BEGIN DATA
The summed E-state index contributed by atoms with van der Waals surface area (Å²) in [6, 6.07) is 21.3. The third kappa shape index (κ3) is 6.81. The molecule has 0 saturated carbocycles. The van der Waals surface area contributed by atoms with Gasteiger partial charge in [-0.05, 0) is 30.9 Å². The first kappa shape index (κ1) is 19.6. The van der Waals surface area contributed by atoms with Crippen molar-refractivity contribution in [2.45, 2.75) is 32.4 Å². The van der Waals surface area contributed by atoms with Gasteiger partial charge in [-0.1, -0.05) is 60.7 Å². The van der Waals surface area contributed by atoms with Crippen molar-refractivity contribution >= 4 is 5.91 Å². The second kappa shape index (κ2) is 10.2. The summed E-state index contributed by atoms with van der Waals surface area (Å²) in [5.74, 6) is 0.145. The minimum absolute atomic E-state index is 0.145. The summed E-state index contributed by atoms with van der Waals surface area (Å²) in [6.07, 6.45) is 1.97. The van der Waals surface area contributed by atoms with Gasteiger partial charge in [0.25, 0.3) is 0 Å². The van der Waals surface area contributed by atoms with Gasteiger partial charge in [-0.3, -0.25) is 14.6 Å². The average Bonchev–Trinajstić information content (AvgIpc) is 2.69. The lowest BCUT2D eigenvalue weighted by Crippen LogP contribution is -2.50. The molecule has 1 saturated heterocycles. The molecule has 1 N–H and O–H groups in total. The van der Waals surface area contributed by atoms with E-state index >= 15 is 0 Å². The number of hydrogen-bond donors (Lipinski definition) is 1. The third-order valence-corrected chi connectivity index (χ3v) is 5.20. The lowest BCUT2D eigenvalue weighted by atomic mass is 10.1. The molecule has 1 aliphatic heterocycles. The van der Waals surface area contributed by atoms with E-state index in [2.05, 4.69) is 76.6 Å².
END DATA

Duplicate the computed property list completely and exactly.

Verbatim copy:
The summed E-state index contributed by atoms with van der Waals surface area (Å²) in [6, 6.07) is 21.3. The third kappa shape index (κ3) is 6.81. The molecule has 0 saturated carbocycles. The van der Waals surface area contributed by atoms with Gasteiger partial charge in [-0.05, 0) is 30.9 Å². The first kappa shape index (κ1) is 19.6. The van der Waals surface area contributed by atoms with Crippen molar-refractivity contribution in [2.45, 2.75) is 32.4 Å². The van der Waals surface area contributed by atoms with Gasteiger partial charge in [-0.1, -0.05) is 60.7 Å². The van der Waals surface area contributed by atoms with Crippen molar-refractivity contribution >= 4 is 5.91 Å². The second kappa shape index (κ2) is 10.2. The summed E-state index contributed by atoms with van der Waals surface area (Å²) in [5.74, 6) is 0.145. The minimum absolute atomic E-state index is 0.145. The summed E-state index contributed by atoms with van der Waals surface area (Å²) in [6.07, 6.45) is 1.97. The van der Waals surface area contributed by atoms with Gasteiger partial charge in [0.25, 0.3) is 0 Å². The van der Waals surface area contributed by atoms with Gasteiger partial charge in [-0.3, -0.25) is 14.6 Å². The average Bonchev–Trinajstić information content (AvgIpc) is 2.69. The lowest BCUT2D eigenvalue weighted by Crippen LogP contribution is -2.50. The molecule has 1 saturated heterocycles. The molecule has 1 N–H and O–H groups in total. The van der Waals surface area contributed by atoms with E-state index >= 15 is 0 Å². The number of hydrogen-bond donors (Lipinski definition) is 1. The third-order valence-corrected chi connectivity index (χ3v) is 5.20. The lowest BCUT2D eigenvalue weighted by atomic mass is 10.1. The molecule has 1 aliphatic heterocycles. The van der Waals surface area contributed by atoms with E-state index in [2.05, 4.69) is 76.6 Å².